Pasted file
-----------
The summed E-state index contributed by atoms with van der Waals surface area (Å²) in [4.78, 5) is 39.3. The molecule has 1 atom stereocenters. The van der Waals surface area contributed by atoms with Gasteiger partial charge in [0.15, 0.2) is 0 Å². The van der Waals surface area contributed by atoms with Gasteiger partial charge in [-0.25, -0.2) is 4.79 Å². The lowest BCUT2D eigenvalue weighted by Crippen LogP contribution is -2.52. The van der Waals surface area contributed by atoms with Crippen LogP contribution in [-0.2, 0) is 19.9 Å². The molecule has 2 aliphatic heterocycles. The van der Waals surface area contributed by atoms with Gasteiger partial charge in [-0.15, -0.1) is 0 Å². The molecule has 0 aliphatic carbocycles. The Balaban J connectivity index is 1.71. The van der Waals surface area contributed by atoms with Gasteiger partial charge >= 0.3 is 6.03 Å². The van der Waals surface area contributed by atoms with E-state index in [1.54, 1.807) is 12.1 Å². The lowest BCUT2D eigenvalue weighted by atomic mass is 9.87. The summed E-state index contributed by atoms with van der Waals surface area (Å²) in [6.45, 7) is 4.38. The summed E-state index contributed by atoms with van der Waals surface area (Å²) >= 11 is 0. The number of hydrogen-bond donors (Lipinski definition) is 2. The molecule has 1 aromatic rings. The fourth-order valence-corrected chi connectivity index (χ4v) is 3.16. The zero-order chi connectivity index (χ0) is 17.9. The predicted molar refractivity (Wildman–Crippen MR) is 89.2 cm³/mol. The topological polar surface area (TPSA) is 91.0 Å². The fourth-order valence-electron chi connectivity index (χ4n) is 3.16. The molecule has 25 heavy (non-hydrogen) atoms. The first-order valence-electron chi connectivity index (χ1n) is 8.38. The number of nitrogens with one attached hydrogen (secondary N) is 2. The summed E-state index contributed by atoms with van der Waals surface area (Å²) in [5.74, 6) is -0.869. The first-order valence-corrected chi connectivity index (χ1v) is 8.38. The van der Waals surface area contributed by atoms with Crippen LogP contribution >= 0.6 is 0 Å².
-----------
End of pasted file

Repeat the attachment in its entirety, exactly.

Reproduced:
The summed E-state index contributed by atoms with van der Waals surface area (Å²) in [4.78, 5) is 39.3. The molecule has 1 atom stereocenters. The van der Waals surface area contributed by atoms with Gasteiger partial charge in [0.15, 0.2) is 0 Å². The van der Waals surface area contributed by atoms with Gasteiger partial charge in [-0.25, -0.2) is 4.79 Å². The lowest BCUT2D eigenvalue weighted by Crippen LogP contribution is -2.52. The van der Waals surface area contributed by atoms with Crippen LogP contribution in [-0.2, 0) is 19.9 Å². The molecule has 2 aliphatic heterocycles. The van der Waals surface area contributed by atoms with Gasteiger partial charge in [-0.15, -0.1) is 0 Å². The molecule has 0 aliphatic carbocycles. The Balaban J connectivity index is 1.71. The van der Waals surface area contributed by atoms with Gasteiger partial charge >= 0.3 is 6.03 Å². The van der Waals surface area contributed by atoms with E-state index in [1.54, 1.807) is 12.1 Å². The lowest BCUT2D eigenvalue weighted by atomic mass is 9.87. The summed E-state index contributed by atoms with van der Waals surface area (Å²) in [6.45, 7) is 4.38. The summed E-state index contributed by atoms with van der Waals surface area (Å²) >= 11 is 0. The number of hydrogen-bond donors (Lipinski definition) is 2. The molecule has 1 aromatic rings. The fourth-order valence-corrected chi connectivity index (χ4v) is 3.16. The zero-order chi connectivity index (χ0) is 17.9. The predicted molar refractivity (Wildman–Crippen MR) is 89.2 cm³/mol. The topological polar surface area (TPSA) is 91.0 Å². The fourth-order valence-electron chi connectivity index (χ4n) is 3.16. The molecule has 25 heavy (non-hydrogen) atoms. The first-order valence-electron chi connectivity index (χ1n) is 8.38. The number of nitrogens with one attached hydrogen (secondary N) is 2. The summed E-state index contributed by atoms with van der Waals surface area (Å²) in [5.74, 6) is -0.869. The first-order valence-corrected chi connectivity index (χ1v) is 8.38. The van der Waals surface area contributed by atoms with Crippen LogP contribution >= 0.6 is 0 Å².